Construction begins at Australia’s largest community-owned solar farm

Construction has commenced at one of Australia’s largest community-owned solar farms, with the first sod turned at the 1MW SolarShare project in Canberra.

The commencement of construction is a milestone that has been a long time in the works, with SolarShare first initiating its efforts to establish a community-owned solar farm in Canberra back in 2011.

SolarShare hopes to be able to replicate the community ownership model, with the Majura project to serve as a key proof-of-concept that could enable the creation of additional community energy projects in other parts of Australia.

“The Majura farm is our flagship project,” SolarShare chair Nick Fejer said. “So we are immensely proud of reaching this milestone. Our climate is changing, as is our community, and we all have an important role to play in creating sustainable energy.”

SolarShare said that it hoped the community ownership model would provide a pathway to ownership of solar power for community members who may be prevented from directly investing in their own solar systems, such as renters or those living in apartments.

“SolarShare is for anyone who wants to be part of the shift to a renewable energy economy. This includes people who previously had no access to solar power market such as renters or those without a roof suitable for solar panels,” Fejer added.

Construction was kick-started by ACT climate change and sustainability minister Shane Rattenbury, with the project to be co-owned by around 500 local community members, and will produce enough power to supply around 250 Canberra homes.

“Putting solar power in the control of our community allows more Canberrans than ever to reap the rewards of solar energy,” Rattenbury said.

“Renters and people who live in apartments have had difficulties in the past seeing the benefits of solar power in the same way that homeowners have. Our new community-owned solar farm is a great way for them to feel the same support.

“The Solarshare farm offers further benefits to the Canberra community, with Solarshare Canberra collaborating with and providing internships to students from the University of Canberra, CIT and both the Fenner School of Environment and Society and Engineering Research School at the ANU.”

The 1MW project is being constructed in the Majura Valley, to the north-east of Canberra, and will be situated close by to the existing 2.3MW Majura solar farm. Epho Commercial solar has been engaged by SolarShare to construct the project, with first generation expected before the end of the year.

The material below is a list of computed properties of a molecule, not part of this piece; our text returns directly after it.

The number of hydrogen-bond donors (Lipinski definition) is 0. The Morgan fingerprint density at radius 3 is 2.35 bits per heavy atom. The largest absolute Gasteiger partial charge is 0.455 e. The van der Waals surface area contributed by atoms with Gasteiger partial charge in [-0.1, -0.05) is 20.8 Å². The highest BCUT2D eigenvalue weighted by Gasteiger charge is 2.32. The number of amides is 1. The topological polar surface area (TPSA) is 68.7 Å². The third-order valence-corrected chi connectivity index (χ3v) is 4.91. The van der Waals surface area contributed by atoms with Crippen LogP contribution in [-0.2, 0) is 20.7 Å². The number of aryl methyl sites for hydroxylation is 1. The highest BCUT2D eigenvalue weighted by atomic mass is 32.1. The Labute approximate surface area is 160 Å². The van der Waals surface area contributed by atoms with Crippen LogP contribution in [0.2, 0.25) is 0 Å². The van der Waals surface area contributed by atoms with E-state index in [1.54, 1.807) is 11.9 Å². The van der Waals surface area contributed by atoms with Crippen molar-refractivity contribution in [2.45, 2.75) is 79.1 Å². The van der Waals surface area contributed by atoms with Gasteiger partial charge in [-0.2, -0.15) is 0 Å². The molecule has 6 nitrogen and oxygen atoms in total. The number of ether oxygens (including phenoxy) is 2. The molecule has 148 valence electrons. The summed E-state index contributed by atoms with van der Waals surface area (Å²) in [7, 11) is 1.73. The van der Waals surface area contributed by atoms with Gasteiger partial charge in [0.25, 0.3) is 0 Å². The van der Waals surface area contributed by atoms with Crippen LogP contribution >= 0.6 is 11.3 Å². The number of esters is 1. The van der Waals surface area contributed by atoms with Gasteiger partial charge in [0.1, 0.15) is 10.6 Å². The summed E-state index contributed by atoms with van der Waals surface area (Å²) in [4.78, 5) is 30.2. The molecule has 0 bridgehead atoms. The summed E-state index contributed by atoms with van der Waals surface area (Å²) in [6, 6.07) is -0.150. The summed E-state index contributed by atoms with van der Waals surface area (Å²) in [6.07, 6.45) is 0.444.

“We needed a partner who understood the complexity of the project and would work with us through the challenges of a community solar farm,” SolarShare’s principal executive officer Lawrence McIntosh said.

“Epho had been supporting our efforts for a couple of years, so the Epho Team was the most compelling choice of solar company in terms of costs, results, and risks for the execution phase of our solar farm.”

The SolarShare project will benefit from a 20-year power purchase agreement signed with the ACT government, with the project to contribute to the territory’s commitment to purchasing 100 per cent of its power from wind and solar.

The project has been developed using a co-ownership model, with shares in the project sold to members of the local Canberra-region. Shareholders were able to purchase a share in the project, with a minimum $500 investment, with a successful investment round completed last year.

The project will deliver financial returns to co-owners, through dividends paid from the revenues received by the solar project, and has received financing support from CWP Renewables, which stepped in to fill a funding gap.

“CWP Renewables feel privileged in assisting SolarShare’s journey through project financing. We were able to fill a gap that was difficult for commercial banks to fund but was possible for CWP because of our industry expertise and commitment to the ACT,” CWP Renewables CEO Jason Willoughby said.

The project expects to deliver around $400,000 back to community investors each year, with more than 2,200MWh of electricity expected to be produced and a saving of more than 1,800 tonnes of carbon emission annually.

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